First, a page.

Red River Gorge, KY

Red River Gorge, KY

Tuesday, September 9, 2014

What is Nature?

A recent topic we've been discussing in BIO 1164 is the idea of the place and role of humans in the scope of nature. What do we think of when we think of nature? Large tracts of unbroken forest, streams, and meadows? Hilltops and hollows, and ancient gorges carved into the rock by the wind and rain over millions of years? Certainly no one would argue with those descriptions.

Pine Mountain, Pineville, KY
Is there a problem with referring to nature as a place removed? Is nature a destination to which you need to pack up the car and travel, burning fuel on your way to enjoy a day hike? What does this separation signify about how we view our place in the world? Clearly, each of us lives within an ecosystem. If you open the door, no matter where you are, you can observe plant and animal species along with sunlight, soil, and water. It may be that you live in an urban area, with parks scattered around the city. On the other hand, you might live in a rural area and an idealize view of nature isn't far from you. Regardless, a view of nature that does not include humans and the large influence that we have on our environment is rather incomplete. Wendell Berry writes in the foreword to our textbook, "Kentucky's Natural Heritage" about the value of  knowing and observing local biota. This knowledge can tell us much about the health of the local environment that we all share. These are ideas that my students and I will develop and explore throughout the semester.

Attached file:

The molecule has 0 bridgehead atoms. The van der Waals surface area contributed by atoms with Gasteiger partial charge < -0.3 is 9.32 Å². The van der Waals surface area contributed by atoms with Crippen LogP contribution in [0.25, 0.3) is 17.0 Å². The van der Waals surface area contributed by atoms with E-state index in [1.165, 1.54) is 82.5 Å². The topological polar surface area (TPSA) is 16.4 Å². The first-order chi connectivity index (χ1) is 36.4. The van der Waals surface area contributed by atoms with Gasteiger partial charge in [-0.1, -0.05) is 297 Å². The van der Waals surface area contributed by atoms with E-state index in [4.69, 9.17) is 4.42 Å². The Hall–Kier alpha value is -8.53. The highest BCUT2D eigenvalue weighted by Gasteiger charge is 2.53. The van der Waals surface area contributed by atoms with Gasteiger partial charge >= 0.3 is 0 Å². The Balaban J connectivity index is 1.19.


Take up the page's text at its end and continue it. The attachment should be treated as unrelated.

What is a naturalist? The role of the naturalist has changed throughout history, from ancient Greek philosophers to wealthy Victorian era plant and animal collectors and enthusiasts. We are discussing the history of natural history, and the interesting ways in which the field has been intertwined with philosophy, faith, and the arts. We have also been discussing what it means to be a naturalist, and the contributions that naturalists have made to science throughout history. Of course, the focus has been on Darwin, but soon we will delve into the writings of other important figures like John Muir, Aldo Leopold, and Rachel Carson. But, more importantly, we'll be spending some time outside on campus at Transylvania University, sharpening our plant and insect identification skills (= the fun stuff!)

Until next time!

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